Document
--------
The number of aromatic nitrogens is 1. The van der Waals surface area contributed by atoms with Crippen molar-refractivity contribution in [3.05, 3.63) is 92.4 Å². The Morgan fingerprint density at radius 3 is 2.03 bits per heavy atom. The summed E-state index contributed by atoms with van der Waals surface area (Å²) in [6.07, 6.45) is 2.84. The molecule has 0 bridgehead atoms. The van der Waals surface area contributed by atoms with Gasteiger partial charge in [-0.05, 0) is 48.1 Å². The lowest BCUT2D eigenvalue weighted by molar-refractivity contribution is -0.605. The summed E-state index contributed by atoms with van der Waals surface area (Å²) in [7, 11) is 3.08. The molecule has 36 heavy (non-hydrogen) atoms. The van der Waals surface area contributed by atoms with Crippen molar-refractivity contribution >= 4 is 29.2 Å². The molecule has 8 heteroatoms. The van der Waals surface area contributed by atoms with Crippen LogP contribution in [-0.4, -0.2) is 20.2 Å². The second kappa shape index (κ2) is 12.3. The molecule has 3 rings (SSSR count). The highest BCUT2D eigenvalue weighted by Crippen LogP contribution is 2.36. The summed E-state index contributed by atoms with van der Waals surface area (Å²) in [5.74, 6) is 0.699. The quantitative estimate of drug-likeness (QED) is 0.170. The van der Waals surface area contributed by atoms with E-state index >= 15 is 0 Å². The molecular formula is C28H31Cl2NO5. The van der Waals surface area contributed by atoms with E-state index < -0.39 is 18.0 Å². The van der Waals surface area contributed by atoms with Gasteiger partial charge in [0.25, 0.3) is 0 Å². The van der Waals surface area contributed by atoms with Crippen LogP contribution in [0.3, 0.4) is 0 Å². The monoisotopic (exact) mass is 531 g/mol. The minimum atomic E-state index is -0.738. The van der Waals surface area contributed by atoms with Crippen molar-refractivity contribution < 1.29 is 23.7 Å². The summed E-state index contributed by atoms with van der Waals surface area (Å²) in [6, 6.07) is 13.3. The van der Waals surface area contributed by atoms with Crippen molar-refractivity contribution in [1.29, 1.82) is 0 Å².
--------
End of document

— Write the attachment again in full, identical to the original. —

The number of aromatic nitrogens is 1. The van der Waals surface area contributed by atoms with Crippen molar-refractivity contribution in [3.05, 3.63) is 92.4 Å². The Morgan fingerprint density at radius 3 is 2.03 bits per heavy atom. The summed E-state index contributed by atoms with van der Waals surface area (Å²) in [6.07, 6.45) is 2.84. The molecule has 0 bridgehead atoms. The van der Waals surface area contributed by atoms with Gasteiger partial charge in [-0.05, 0) is 48.1 Å². The lowest BCUT2D eigenvalue weighted by molar-refractivity contribution is -0.605. The summed E-state index contributed by atoms with van der Waals surface area (Å²) in [7, 11) is 3.08. The molecule has 36 heavy (non-hydrogen) atoms. The van der Waals surface area contributed by atoms with Crippen molar-refractivity contribution >= 4 is 29.2 Å². The molecule has 8 heteroatoms. The van der Waals surface area contributed by atoms with Crippen LogP contribution in [-0.4, -0.2) is 20.2 Å². The second kappa shape index (κ2) is 12.3. The molecule has 3 rings (SSSR count). The highest BCUT2D eigenvalue weighted by Crippen LogP contribution is 2.36. The summed E-state index contributed by atoms with van der Waals surface area (Å²) in [5.74, 6) is 0.699. The quantitative estimate of drug-likeness (QED) is 0.170. The van der Waals surface area contributed by atoms with E-state index >= 15 is 0 Å². The molecular formula is C28H31Cl2NO5. The van der Waals surface area contributed by atoms with E-state index < -0.39 is 18.0 Å². The van der Waals surface area contributed by atoms with Gasteiger partial charge in [0.25, 0.3) is 0 Å². The van der Waals surface area contributed by atoms with Crippen LogP contribution in [0.3, 0.4) is 0 Å². The monoisotopic (exact) mass is 531 g/mol. The minimum atomic E-state index is -0.738. The van der Waals surface area contributed by atoms with Crippen molar-refractivity contribution < 1.29 is 23.7 Å². The summed E-state index contributed by atoms with van der Waals surface area (Å²) in [6, 6.07) is 13.3. The van der Waals surface area contributed by atoms with Crippen molar-refractivity contribution in [1.29, 1.82) is 0 Å².